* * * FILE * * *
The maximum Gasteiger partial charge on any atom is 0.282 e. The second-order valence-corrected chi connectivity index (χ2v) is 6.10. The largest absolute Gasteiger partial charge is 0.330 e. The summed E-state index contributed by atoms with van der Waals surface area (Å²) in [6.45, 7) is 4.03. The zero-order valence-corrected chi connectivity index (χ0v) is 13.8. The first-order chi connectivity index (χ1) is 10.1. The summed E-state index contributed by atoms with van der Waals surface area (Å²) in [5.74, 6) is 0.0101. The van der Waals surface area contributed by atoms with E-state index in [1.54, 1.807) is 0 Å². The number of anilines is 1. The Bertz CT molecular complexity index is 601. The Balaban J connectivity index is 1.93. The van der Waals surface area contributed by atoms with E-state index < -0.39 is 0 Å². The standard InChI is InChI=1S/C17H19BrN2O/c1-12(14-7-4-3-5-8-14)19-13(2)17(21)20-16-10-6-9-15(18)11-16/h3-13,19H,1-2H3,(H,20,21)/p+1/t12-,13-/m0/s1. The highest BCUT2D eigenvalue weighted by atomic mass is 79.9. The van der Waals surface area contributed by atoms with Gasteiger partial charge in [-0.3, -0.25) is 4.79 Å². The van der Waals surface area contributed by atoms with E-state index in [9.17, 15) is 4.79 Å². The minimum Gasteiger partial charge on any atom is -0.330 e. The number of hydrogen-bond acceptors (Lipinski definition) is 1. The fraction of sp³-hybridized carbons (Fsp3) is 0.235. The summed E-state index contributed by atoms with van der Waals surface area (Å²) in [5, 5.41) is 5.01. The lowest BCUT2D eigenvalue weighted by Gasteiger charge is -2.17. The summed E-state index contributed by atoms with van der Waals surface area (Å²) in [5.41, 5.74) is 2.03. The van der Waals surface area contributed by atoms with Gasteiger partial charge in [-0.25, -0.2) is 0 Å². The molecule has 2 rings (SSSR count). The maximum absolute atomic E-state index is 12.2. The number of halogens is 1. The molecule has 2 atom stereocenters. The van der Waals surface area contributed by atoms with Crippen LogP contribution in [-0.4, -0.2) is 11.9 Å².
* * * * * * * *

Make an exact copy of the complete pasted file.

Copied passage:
The maximum Gasteiger partial charge on any atom is 0.282 e. The second-order valence-corrected chi connectivity index (χ2v) is 6.10. The largest absolute Gasteiger partial charge is 0.330 e. The summed E-state index contributed by atoms with van der Waals surface area (Å²) in [6.45, 7) is 4.03. The zero-order valence-corrected chi connectivity index (χ0v) is 13.8. The first-order chi connectivity index (χ1) is 10.1. The summed E-state index contributed by atoms with van der Waals surface area (Å²) in [5.74, 6) is 0.0101. The van der Waals surface area contributed by atoms with E-state index in [1.54, 1.807) is 0 Å². The number of anilines is 1. The Bertz CT molecular complexity index is 601. The Balaban J connectivity index is 1.93. The van der Waals surface area contributed by atoms with E-state index < -0.39 is 0 Å². The standard InChI is InChI=1S/C17H19BrN2O/c1-12(14-7-4-3-5-8-14)19-13(2)17(21)20-16-10-6-9-15(18)11-16/h3-13,19H,1-2H3,(H,20,21)/p+1/t12-,13-/m0/s1. The highest BCUT2D eigenvalue weighted by atomic mass is 79.9. The van der Waals surface area contributed by atoms with Gasteiger partial charge in [-0.3, -0.25) is 4.79 Å². The van der Waals surface area contributed by atoms with E-state index in [9.17, 15) is 4.79 Å². The minimum Gasteiger partial charge on any atom is -0.330 e. The number of hydrogen-bond acceptors (Lipinski definition) is 1. The fraction of sp³-hybridized carbons (Fsp3) is 0.235. The summed E-state index contributed by atoms with van der Waals surface area (Å²) in [5, 5.41) is 5.01. The lowest BCUT2D eigenvalue weighted by Gasteiger charge is -2.17. The summed E-state index contributed by atoms with van der Waals surface area (Å²) in [5.41, 5.74) is 2.03. The van der Waals surface area contributed by atoms with Gasteiger partial charge in [-0.25, -0.2) is 0 Å². The molecule has 2 rings (SSSR count). The maximum absolute atomic E-state index is 12.2. The number of halogens is 1. The molecule has 2 atom stereocenters. The van der Waals surface area contributed by atoms with Crippen LogP contribution in [-0.4, -0.2) is 11.9 Å².